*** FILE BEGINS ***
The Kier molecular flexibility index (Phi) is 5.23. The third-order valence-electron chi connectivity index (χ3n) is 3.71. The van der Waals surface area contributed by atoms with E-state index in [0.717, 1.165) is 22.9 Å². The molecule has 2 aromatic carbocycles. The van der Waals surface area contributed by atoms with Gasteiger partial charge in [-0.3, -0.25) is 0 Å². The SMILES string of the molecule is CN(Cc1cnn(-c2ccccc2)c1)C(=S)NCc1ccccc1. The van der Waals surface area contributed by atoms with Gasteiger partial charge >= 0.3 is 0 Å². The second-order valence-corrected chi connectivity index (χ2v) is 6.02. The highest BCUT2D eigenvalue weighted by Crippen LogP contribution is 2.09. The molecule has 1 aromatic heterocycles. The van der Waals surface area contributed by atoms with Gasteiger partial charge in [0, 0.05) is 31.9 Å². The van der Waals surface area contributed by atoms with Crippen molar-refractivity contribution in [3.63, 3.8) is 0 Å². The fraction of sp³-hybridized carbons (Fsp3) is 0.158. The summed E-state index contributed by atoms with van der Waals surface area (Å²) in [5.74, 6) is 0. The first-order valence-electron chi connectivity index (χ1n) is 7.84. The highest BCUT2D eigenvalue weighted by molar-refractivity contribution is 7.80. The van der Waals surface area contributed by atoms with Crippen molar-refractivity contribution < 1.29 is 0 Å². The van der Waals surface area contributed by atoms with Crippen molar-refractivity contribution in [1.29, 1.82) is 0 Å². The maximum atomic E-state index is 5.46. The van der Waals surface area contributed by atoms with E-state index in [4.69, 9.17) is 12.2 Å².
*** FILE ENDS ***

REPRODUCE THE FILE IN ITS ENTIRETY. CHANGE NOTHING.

The Kier molecular flexibility index (Phi) is 5.23. The third-order valence-electron chi connectivity index (χ3n) is 3.71. The van der Waals surface area contributed by atoms with E-state index in [0.717, 1.165) is 22.9 Å². The molecule has 2 aromatic carbocycles. The van der Waals surface area contributed by atoms with Gasteiger partial charge in [-0.3, -0.25) is 0 Å². The SMILES string of the molecule is CN(Cc1cnn(-c2ccccc2)c1)C(=S)NCc1ccccc1. The van der Waals surface area contributed by atoms with Gasteiger partial charge >= 0.3 is 0 Å². The second-order valence-corrected chi connectivity index (χ2v) is 6.02. The highest BCUT2D eigenvalue weighted by Crippen LogP contribution is 2.09. The molecule has 1 aromatic heterocycles. The van der Waals surface area contributed by atoms with Gasteiger partial charge in [0, 0.05) is 31.9 Å². The van der Waals surface area contributed by atoms with Crippen molar-refractivity contribution in [3.63, 3.8) is 0 Å². The fraction of sp³-hybridized carbons (Fsp3) is 0.158. The summed E-state index contributed by atoms with van der Waals surface area (Å²) in [5.74, 6) is 0. The first-order valence-electron chi connectivity index (χ1n) is 7.84. The highest BCUT2D eigenvalue weighted by molar-refractivity contribution is 7.80. The van der Waals surface area contributed by atoms with Crippen molar-refractivity contribution < 1.29 is 0 Å². The van der Waals surface area contributed by atoms with Crippen molar-refractivity contribution in [1.29, 1.82) is 0 Å². The maximum atomic E-state index is 5.46. The van der Waals surface area contributed by atoms with E-state index in [4.69, 9.17) is 12.2 Å².